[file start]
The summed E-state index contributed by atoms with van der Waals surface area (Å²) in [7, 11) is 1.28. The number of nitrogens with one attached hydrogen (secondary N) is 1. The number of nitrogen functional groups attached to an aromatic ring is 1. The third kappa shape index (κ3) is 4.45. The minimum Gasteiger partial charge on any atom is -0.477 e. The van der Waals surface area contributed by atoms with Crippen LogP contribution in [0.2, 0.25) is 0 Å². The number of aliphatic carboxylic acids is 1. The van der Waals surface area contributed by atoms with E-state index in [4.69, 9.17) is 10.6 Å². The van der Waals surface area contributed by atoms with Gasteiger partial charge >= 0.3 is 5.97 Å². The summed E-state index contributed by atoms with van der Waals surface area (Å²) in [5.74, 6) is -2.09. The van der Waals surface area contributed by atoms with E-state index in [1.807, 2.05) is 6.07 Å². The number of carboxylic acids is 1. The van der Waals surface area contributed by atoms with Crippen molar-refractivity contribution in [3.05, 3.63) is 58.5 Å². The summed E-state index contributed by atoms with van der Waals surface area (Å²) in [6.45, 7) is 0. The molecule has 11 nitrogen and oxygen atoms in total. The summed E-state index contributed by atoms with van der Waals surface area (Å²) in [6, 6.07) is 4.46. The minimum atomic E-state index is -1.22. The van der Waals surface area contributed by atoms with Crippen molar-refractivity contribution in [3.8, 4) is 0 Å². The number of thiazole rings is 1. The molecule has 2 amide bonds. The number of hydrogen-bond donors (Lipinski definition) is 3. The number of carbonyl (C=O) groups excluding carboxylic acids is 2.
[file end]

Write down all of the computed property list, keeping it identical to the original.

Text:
The summed E-state index contributed by atoms with van der Waals surface area (Å²) in [7, 11) is 1.28. The number of nitrogens with one attached hydrogen (secondary N) is 1. The number of nitrogen functional groups attached to an aromatic ring is 1. The third kappa shape index (κ3) is 4.45. The minimum Gasteiger partial charge on any atom is -0.477 e. The van der Waals surface area contributed by atoms with Crippen LogP contribution in [0.2, 0.25) is 0 Å². The number of aliphatic carboxylic acids is 1. The van der Waals surface area contributed by atoms with E-state index in [4.69, 9.17) is 10.6 Å². The van der Waals surface area contributed by atoms with Gasteiger partial charge >= 0.3 is 5.97 Å². The summed E-state index contributed by atoms with van der Waals surface area (Å²) in [5.74, 6) is -2.09. The van der Waals surface area contributed by atoms with E-state index in [1.807, 2.05) is 6.07 Å². The number of carboxylic acids is 1. The van der Waals surface area contributed by atoms with Crippen molar-refractivity contribution in [3.05, 3.63) is 58.5 Å². The summed E-state index contributed by atoms with van der Waals surface area (Å²) in [6.45, 7) is 0. The molecule has 11 nitrogen and oxygen atoms in total. The summed E-state index contributed by atoms with van der Waals surface area (Å²) in [6, 6.07) is 4.46. The minimum atomic E-state index is -1.22. The van der Waals surface area contributed by atoms with Crippen molar-refractivity contribution in [3.8, 4) is 0 Å². The number of thiazole rings is 1. The molecule has 2 amide bonds. The number of hydrogen-bond donors (Lipinski definition) is 3. The number of carbonyl (C=O) groups excluding carboxylic acids is 2.